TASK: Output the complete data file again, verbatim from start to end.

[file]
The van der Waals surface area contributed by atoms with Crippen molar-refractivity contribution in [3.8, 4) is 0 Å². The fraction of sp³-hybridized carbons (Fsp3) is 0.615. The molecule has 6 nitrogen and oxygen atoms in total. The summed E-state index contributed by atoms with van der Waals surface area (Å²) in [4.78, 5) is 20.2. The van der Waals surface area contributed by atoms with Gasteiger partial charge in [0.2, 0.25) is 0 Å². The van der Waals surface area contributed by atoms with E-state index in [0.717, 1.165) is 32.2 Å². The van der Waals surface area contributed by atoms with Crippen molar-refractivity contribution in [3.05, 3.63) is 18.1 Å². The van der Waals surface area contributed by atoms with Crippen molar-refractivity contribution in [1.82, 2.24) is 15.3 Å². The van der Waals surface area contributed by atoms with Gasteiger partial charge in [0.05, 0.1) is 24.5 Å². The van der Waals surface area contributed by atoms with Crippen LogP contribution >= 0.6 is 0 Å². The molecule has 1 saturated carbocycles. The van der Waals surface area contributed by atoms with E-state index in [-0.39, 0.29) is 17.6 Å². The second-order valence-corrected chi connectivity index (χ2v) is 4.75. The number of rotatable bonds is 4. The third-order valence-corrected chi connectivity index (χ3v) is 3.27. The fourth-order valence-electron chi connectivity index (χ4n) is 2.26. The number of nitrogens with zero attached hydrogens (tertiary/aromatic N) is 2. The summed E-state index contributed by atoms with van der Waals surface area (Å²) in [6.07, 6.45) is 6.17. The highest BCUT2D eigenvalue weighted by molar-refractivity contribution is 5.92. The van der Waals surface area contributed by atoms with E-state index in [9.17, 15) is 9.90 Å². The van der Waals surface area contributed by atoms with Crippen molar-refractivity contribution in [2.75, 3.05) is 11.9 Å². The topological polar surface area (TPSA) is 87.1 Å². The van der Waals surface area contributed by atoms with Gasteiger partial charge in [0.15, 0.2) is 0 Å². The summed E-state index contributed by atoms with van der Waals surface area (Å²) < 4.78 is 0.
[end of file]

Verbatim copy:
The van der Waals surface area contributed by atoms with Crippen molar-refractivity contribution in [3.8, 4) is 0 Å². The fraction of sp³-hybridized carbons (Fsp3) is 0.615. The molecule has 6 nitrogen and oxygen atoms in total. The summed E-state index contributed by atoms with van der Waals surface area (Å²) in [4.78, 5) is 20.2. The van der Waals surface area contributed by atoms with Gasteiger partial charge in [0.2, 0.25) is 0 Å². The van der Waals surface area contributed by atoms with E-state index in [0.717, 1.165) is 32.2 Å². The van der Waals surface area contributed by atoms with Crippen molar-refractivity contribution in [3.05, 3.63) is 18.1 Å². The van der Waals surface area contributed by atoms with Crippen molar-refractivity contribution in [1.82, 2.24) is 15.3 Å². The van der Waals surface area contributed by atoms with Gasteiger partial charge in [0.05, 0.1) is 24.5 Å². The van der Waals surface area contributed by atoms with Crippen LogP contribution >= 0.6 is 0 Å². The molecule has 1 saturated carbocycles. The van der Waals surface area contributed by atoms with E-state index in [-0.39, 0.29) is 17.6 Å². The second-order valence-corrected chi connectivity index (χ2v) is 4.75. The number of rotatable bonds is 4. The third-order valence-corrected chi connectivity index (χ3v) is 3.27. The fourth-order valence-electron chi connectivity index (χ4n) is 2.26. The number of nitrogens with zero attached hydrogens (tertiary/aromatic N) is 2. The summed E-state index contributed by atoms with van der Waals surface area (Å²) in [6.07, 6.45) is 6.17. The highest BCUT2D eigenvalue weighted by molar-refractivity contribution is 5.92. The van der Waals surface area contributed by atoms with E-state index in [9.17, 15) is 9.90 Å². The van der Waals surface area contributed by atoms with Crippen molar-refractivity contribution in [2.75, 3.05) is 11.9 Å². The topological polar surface area (TPSA) is 87.1 Å². The van der Waals surface area contributed by atoms with Gasteiger partial charge in [0.15, 0.2) is 0 Å². The summed E-state index contributed by atoms with van der Waals surface area (Å²) < 4.78 is 0.